At the time of our interview, Chromeo’s David Macklovitch, a.k.a. Dave 1, happens to be in Minneapolis, a coincidence that’s too rich for him to avoid pointing out. As Chromeo’s latest release is billed as a tribute to funk music, one can hardly imagine a better place than Prince’s hometown to bring up the subject… “What’s more,” the singer adds, “our show is taking place in the very venue where Prince is performing in the Purple Rain film! Let’s just say that there are phantoms lurking around…”
The ghost of Prince is one of the many references jumping out at your ears as you listen to Head Over Heels, particularly on “Bad Decision,” a song whose slap-bass and nervy chords offer a clear tribute to the late singer. “It’s one of the songs that best represent the colour we had in mind for the album,” says Dave 1. “We wanted to keep the electro rhythms that are part of our DNA, while at the same time bringing a more human feel. Actually, we wanted to try to re-create the energy of a 1970s rock band.”
To that end, Dave and his partner, Patrick Gemayel, a.k.a. P-Thugg, moved into a Los Angeles studio – where they’d invited an impressive array of guest musicians, a departure from their usually rather insular universe. “Honestly, I’m not very fond of the L.A. atmosphere – we went there mostly for logistical reasons,” says Dave 1, a proud New Yorker. The artists, of varied generations and backgrounds, who collaborated with the duo ranged from French Montana to DRAM to Rodney “Darkchild” Jenkins and The Time’s Jesse Johnson (another nod to Prince).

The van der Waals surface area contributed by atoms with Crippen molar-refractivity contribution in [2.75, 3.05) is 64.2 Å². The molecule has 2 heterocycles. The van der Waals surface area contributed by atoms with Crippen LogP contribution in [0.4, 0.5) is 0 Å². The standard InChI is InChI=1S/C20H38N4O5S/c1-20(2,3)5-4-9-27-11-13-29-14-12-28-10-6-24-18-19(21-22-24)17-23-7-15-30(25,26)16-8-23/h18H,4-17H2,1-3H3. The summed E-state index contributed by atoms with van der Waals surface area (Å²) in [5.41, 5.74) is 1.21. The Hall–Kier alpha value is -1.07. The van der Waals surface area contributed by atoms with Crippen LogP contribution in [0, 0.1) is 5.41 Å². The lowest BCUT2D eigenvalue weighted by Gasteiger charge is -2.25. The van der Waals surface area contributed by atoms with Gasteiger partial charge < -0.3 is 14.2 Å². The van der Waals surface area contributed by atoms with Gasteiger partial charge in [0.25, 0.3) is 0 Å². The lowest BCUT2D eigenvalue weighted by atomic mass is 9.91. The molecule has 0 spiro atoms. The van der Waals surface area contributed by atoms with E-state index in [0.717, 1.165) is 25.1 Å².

“The artist we wanted the most was The-Dream,” says Dave 1. “Pat and I are hard-core fans of his work [Editor’s Note: he produced Rihanna’s “Umbrella”] and we were thrilled to have him with us to sing on ‘Bedroom Calling.’ Throughout the process, we were feeding on our collaborators’ energy, in spite of the fact that, in the case of Amber Mark, who can be heard on ‘Just Friends,’ it was actually a long-distance e-mail collaboration. We left in the song the little note where she’s talking directly to me, saying “Here’s what I can offer you, Dave, call me back if you need anything else,” to keep a spontaneous feel.”
Despite their obvious wish to bring a breath of freedom into their work, the Chromeo guys are remaining faithful to their sound, and to their control-freak perfectionist leanings. The same approach applies to the album visuals, with a cover that offers a fun variation on a known recipe. After using (and objectifying) disembodied women’s legs on all of their previous album covers, the male pair now reverses the visual dynamics by appearing on the Head Over Heels cover wearing fishnet stockings and high heels, a calculated choice that introduces a new element while respecting a graphic approach that was established from the outset. “The visual presentation is paramount for us,” Dave explains. “In some ways, it can be more important than the music itself! Most of the groups that have helped shape us, from the Ramones to Daft Punk, have a very strong and unique image. Take KISS, for instance: I could hardly name five of their songs, but I know exactly what their shows looked like.”
For their Head Over Heels tour, the band indulged in gleaming scenery that includes chrome stage-set elements, instruments, and other objects. The glitzy stage direction and festive approach – tailored for music festivals – provides the duo with the background they need to shed some light on our troubled times.
“Patrick and I are living in the U.S. in 2018, so it’s absolutely impossible for us not to be politicized!” says Dave 1. “And since we’re not shy about sharing our opinions, whether it’s on social media or during interviews, we don’t feel the need to make socially committed music. For us, making music for the sole purpose of making people happy is, in and of itself, a political gesture.”